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I have custom attribute defined like so:

  [AttributeUsage(AttributeTargets.Field)]
  public class EnumDisplayAttribute : Attribute
  {
    public string Description { get; private set; }
    public string Code { get; private set; }

    public EnumDisplayAttribute(string description = null, string code = null)
    {
      Description = description;
      Code = code;
    }
  }

Both constructor parameters are optional.

When using this attribute on a field like so

  public enum TransactionType
  {
    [EnumDisplay(code: "B")] 
    Bill,
    [EnumDisplay(description: null, code: "C")]
    CashReceipt,
  }

I don't see any squigglies in the code editor but I see a vague error without any File Line number of column. The error message is:

error CS0182: An attribute argument must be a constant expression, typeof expression or array creation expression of an attribute parameter type

Clicking on the error does nothing. That is, you don't get navigated to the error site (obviously, since there is no line number and column).

even if I set up the attribute like so:

[EnumDisplay("This is a Bill")] 

The compiler doesn't like it.

Effectively, I am forced to provide both parameters (named or not) in order to use this attribute as an attribute.

Of course if I use this attribute as a regular class like so:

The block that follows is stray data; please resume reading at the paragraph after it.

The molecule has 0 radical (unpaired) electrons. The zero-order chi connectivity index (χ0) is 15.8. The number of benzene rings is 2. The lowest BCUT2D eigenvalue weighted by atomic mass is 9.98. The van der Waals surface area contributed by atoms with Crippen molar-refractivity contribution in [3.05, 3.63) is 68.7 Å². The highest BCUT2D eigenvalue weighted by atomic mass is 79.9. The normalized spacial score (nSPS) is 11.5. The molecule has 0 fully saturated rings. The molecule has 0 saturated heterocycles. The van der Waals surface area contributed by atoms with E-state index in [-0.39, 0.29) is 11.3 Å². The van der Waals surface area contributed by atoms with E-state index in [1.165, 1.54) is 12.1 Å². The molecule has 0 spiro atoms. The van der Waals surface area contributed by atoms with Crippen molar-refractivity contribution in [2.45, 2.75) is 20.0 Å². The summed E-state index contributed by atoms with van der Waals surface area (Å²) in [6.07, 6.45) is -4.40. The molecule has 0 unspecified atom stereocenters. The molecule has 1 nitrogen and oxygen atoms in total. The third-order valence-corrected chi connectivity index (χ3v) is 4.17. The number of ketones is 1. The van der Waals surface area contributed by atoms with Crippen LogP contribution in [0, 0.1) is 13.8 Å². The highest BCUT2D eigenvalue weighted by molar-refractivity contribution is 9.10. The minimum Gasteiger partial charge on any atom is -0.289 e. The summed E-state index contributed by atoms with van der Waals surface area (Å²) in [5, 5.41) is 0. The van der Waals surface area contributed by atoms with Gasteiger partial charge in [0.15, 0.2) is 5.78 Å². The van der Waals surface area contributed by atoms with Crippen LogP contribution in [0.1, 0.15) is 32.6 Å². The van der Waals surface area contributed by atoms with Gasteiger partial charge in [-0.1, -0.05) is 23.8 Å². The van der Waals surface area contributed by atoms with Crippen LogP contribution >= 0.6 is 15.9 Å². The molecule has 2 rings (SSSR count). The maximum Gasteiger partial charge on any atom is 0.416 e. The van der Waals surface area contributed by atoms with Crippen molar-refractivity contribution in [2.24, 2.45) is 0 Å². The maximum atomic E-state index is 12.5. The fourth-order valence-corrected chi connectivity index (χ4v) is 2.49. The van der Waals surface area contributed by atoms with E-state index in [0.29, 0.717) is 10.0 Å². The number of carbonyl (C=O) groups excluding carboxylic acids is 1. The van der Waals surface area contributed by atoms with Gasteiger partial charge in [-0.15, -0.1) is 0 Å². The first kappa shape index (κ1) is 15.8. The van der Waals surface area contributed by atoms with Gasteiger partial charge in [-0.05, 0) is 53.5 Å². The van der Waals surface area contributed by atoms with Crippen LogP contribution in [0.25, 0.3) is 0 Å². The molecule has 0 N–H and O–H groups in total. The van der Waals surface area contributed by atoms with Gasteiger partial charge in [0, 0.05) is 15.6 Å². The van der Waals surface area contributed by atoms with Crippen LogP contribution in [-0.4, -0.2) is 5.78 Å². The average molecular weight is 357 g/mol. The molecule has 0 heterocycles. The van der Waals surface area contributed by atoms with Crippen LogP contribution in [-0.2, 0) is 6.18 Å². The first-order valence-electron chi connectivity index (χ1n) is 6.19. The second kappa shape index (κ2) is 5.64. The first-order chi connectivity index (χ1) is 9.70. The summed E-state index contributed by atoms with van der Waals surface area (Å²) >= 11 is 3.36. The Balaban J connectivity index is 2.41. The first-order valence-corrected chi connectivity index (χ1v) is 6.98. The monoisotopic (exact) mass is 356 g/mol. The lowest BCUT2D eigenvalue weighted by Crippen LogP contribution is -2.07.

var enumDisplayAttribute = new EnumDisplayAttribute();
enumDisplayAttribute = new EnumDisplayAttribute(description: "This is a Bill");
enumDisplayAttribute = new EnumDisplayAttribute(code: "B");
enumDisplayAttribute = new EnumDisplayAttribute(description: "This is a Bill", code: "B");
enumDisplayAttribute = new EnumDisplayAttribute("This is a Bill", "B");
enumDisplayAttribute = new EnumDisplayAttribute("This is a Bill");

The compiler will accept any one of the above "styles".

Surely, I'm missing something or my brain is just not working.

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possible duplicate of Default value for attribute constructor? –  Mike Nakis May 29 '13 at 14:26
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3 Answers

up vote 17 down vote accepted

Optional parameters were added to C# after optional values for attributes already existed in C#. Therefore, for optional attribute parameters, you should fall back to the attribute-specific syntax:

[AttributeUsage(AttributeTargets.Field)]
public class EnumDisplayAttribute : Attribute
{
    public string Description { get; set; }
    public string Code { get; set; }

    public EnumDisplayAttribute()
    {
    }
}

public enum TransactionType
{
    [EnumDisplay(Code = "B")] 
    Bill,
    [EnumDisplay(Description = null, Code = "C")]
    CashReceipt,
}

As you see, the end-result is effectively the same, but instead of using named arguments, you are using named properties (where syntax like [EnumDisplay(Description = null, Code = "C")] is only possible in attribute declarations).